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Period images to relieve some of the stress


Walt G

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Me a politician?!!! 🤪 I would last about 3 heartbeats before I got someone really annoyed at me because I did not agree with their perception of reality.

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Politics and religion are taboo, Walt, but I'm hoping you or someone can tell me what a top like this was called back in the day.  I don't recall ever seeing anything like it.  Kind of a jack-in-the-box arrangement.

Boston Catholic.jpg

T dog.jpg

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20 hours ago, Walt G said:

OK guys, it has been 23 hours since I contributed the image of the 1933 Ford in France , and no one has mentioned the headlamps - look inside past the lens on the car, does it look different? Stop gazing at your Easter basket 🤪 and tell me what is different? Are they stock Ford factory headlamps? are they European? or are they a combination of both?

This whole thread to me is about making you think , observe ...................... yes, the historian and former teacher in me is still very much active and well , even on the annual country wide "bunny" day.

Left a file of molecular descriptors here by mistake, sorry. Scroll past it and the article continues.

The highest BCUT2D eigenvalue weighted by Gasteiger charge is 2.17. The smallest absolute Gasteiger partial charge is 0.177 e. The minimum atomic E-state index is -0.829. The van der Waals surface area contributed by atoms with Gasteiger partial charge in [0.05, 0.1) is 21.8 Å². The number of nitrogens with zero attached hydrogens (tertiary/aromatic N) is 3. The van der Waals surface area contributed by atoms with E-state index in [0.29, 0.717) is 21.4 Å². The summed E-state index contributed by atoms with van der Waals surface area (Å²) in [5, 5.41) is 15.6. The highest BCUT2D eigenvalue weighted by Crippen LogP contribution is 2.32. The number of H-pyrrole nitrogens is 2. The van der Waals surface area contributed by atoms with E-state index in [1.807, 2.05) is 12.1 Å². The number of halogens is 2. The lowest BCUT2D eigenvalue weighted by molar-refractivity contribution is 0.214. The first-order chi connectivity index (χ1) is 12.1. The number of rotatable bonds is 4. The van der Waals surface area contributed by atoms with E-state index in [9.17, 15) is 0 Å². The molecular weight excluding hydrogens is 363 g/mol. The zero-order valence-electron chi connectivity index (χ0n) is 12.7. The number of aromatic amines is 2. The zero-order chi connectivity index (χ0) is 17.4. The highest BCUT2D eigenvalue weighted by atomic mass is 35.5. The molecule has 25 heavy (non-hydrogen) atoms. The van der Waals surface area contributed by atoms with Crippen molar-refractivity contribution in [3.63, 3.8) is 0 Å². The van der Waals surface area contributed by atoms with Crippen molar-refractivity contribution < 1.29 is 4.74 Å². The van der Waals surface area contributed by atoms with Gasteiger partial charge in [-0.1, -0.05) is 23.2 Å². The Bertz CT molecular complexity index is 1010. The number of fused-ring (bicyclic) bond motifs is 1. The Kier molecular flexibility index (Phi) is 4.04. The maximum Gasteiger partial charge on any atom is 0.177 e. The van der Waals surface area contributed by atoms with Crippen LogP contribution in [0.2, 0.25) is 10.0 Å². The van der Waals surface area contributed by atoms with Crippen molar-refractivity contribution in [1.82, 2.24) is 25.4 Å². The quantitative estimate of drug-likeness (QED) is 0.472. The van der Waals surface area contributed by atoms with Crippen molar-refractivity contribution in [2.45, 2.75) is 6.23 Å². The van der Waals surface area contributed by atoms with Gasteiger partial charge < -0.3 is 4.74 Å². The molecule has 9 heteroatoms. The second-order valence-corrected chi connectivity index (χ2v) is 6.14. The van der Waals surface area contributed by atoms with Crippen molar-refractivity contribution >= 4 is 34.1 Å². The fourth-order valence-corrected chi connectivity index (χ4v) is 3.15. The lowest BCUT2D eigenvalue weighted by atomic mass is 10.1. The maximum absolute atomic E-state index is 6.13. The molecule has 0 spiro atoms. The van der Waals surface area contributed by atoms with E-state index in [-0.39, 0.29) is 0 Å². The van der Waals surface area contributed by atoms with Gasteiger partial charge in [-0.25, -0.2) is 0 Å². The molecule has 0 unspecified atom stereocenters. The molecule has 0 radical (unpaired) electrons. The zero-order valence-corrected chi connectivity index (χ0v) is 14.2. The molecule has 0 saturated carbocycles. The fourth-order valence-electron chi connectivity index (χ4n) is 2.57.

Walt.......what's a Ford? 🤔

 

Sorry, I can't help myself sometimes. 

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I have seen that "flip top" type of body on similar style vans of that same era but never in a sales or promotion piece in anything  by any body builder nor commercial periodical that focused on trucks. No specific name either . It seems to have been around in the 1913-1919 era, none before or after that time that I can recall an image of.
The bulldog on the hood of the model T racer looks great, need one of those looking like that at Hershey! Nice period accessory!

Ford - well it means Fantastic Overbuilt Reworked Duesenberg , Ed, thought you knew that , A.J. told me he reminds you of that all the time!

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On 4/3/2021 at 2:36 PM, Walt G said:

One additional Ford of France image and I will be done for a few days , have to look some Lincoln stuff up to possibly go with a story a friend did for the 100th anniversary of that make. Happy Easter everyone.

FORDFrance193001.jpg

    Obviously a photoshopped ad with a driverless flying 33 Ford Roadster 

    with a young woman waving to the people below.   They also photo           

    deleted the convex headlight lenses, left door handle and slanted

    the left side windshield stantion to denote speed.  (Also common in

    advertising with artists renditions of automobiles of the period)

    My 2 cents worth.